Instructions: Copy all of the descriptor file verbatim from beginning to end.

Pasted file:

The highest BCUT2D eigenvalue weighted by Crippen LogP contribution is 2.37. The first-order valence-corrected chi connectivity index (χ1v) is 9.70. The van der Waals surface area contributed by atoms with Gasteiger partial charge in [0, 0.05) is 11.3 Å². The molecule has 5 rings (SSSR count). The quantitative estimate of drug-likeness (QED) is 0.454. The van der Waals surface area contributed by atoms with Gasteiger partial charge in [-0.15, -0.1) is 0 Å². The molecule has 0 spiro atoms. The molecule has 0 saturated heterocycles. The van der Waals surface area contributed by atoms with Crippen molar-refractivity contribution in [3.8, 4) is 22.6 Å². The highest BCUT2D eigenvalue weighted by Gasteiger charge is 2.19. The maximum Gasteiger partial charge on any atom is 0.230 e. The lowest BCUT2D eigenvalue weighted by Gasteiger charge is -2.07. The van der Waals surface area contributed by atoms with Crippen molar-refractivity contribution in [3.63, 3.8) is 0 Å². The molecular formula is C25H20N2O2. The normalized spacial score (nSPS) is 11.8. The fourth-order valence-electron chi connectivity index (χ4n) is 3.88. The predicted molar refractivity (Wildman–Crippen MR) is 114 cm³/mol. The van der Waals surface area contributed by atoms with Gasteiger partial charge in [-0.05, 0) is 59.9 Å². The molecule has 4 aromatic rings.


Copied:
The highest BCUT2D eigenvalue weighted by Crippen LogP contribution is 2.37. The first-order valence-corrected chi connectivity index (χ1v) is 9.70. The van der Waals surface area contributed by atoms with Gasteiger partial charge in [0, 0.05) is 11.3 Å². The molecule has 5 rings (SSSR count). The quantitative estimate of drug-likeness (QED) is 0.454. The van der Waals surface area contributed by atoms with Gasteiger partial charge in [-0.15, -0.1) is 0 Å². The molecule has 0 spiro atoms. The molecule has 0 saturated heterocycles. The van der Waals surface area contributed by atoms with Crippen molar-refractivity contribution in [3.8, 4) is 22.6 Å². The highest BCUT2D eigenvalue weighted by Gasteiger charge is 2.19. The maximum Gasteiger partial charge on any atom is 0.230 e. The lowest BCUT2D eigenvalue weighted by Gasteiger charge is -2.07. The van der Waals surface area contributed by atoms with Crippen molar-refractivity contribution in [3.63, 3.8) is 0 Å². The molecular formula is C25H20N2O2. The normalized spacial score (nSPS) is 11.8. The fourth-order valence-electron chi connectivity index (χ4n) is 3.88. The predicted molar refractivity (Wildman–Crippen MR) is 114 cm³/mol. The van der Waals surface area contributed by atoms with Gasteiger partial charge in [-0.05, 0) is 59.9 Å². The molecule has 4 aromatic rings.